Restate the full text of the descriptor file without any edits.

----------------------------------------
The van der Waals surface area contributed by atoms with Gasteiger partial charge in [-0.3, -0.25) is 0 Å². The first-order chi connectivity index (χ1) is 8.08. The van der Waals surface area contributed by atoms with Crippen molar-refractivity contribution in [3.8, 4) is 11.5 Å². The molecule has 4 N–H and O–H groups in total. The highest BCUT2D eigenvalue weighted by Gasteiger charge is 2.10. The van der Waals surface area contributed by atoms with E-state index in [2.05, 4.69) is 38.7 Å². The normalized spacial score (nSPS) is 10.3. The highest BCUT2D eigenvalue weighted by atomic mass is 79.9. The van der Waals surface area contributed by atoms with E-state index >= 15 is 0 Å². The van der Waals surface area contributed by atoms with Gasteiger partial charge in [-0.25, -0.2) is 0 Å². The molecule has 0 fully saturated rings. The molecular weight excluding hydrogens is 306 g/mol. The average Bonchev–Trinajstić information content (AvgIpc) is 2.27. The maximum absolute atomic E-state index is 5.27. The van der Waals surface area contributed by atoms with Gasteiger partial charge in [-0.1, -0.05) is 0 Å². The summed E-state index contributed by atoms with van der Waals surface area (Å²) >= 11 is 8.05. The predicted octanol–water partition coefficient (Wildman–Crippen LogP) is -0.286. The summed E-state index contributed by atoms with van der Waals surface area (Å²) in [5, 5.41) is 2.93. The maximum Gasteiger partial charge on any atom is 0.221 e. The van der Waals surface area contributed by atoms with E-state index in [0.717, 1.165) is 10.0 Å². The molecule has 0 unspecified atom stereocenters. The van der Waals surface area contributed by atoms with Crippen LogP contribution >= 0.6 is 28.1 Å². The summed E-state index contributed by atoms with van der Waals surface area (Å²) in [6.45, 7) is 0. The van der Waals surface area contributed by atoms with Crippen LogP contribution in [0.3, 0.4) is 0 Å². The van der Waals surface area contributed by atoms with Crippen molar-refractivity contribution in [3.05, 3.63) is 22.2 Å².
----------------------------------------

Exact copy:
The van der Waals surface area contributed by atoms with Gasteiger partial charge in [-0.3, -0.25) is 0 Å². The first-order chi connectivity index (χ1) is 8.08. The van der Waals surface area contributed by atoms with Crippen molar-refractivity contribution in [3.8, 4) is 11.5 Å². The molecule has 4 N–H and O–H groups in total. The highest BCUT2D eigenvalue weighted by Gasteiger charge is 2.10. The van der Waals surface area contributed by atoms with E-state index in [2.05, 4.69) is 38.7 Å². The normalized spacial score (nSPS) is 10.3. The highest BCUT2D eigenvalue weighted by atomic mass is 79.9. The van der Waals surface area contributed by atoms with E-state index >= 15 is 0 Å². The van der Waals surface area contributed by atoms with Gasteiger partial charge in [-0.25, -0.2) is 0 Å². The molecule has 0 fully saturated rings. The molecular weight excluding hydrogens is 306 g/mol. The average Bonchev–Trinajstić information content (AvgIpc) is 2.27. The maximum absolute atomic E-state index is 5.27. The van der Waals surface area contributed by atoms with Gasteiger partial charge in [-0.1, -0.05) is 0 Å². The summed E-state index contributed by atoms with van der Waals surface area (Å²) >= 11 is 8.05. The predicted octanol–water partition coefficient (Wildman–Crippen LogP) is -0.286. The summed E-state index contributed by atoms with van der Waals surface area (Å²) in [5, 5.41) is 2.93. The maximum Gasteiger partial charge on any atom is 0.221 e. The van der Waals surface area contributed by atoms with E-state index in [0.717, 1.165) is 10.0 Å². The molecule has 0 unspecified atom stereocenters. The van der Waals surface area contributed by atoms with Crippen LogP contribution >= 0.6 is 28.1 Å². The summed E-state index contributed by atoms with van der Waals surface area (Å²) in [6.45, 7) is 0. The van der Waals surface area contributed by atoms with Crippen LogP contribution in [0.3, 0.4) is 0 Å². The van der Waals surface area contributed by atoms with Crippen molar-refractivity contribution in [3.05, 3.63) is 22.2 Å².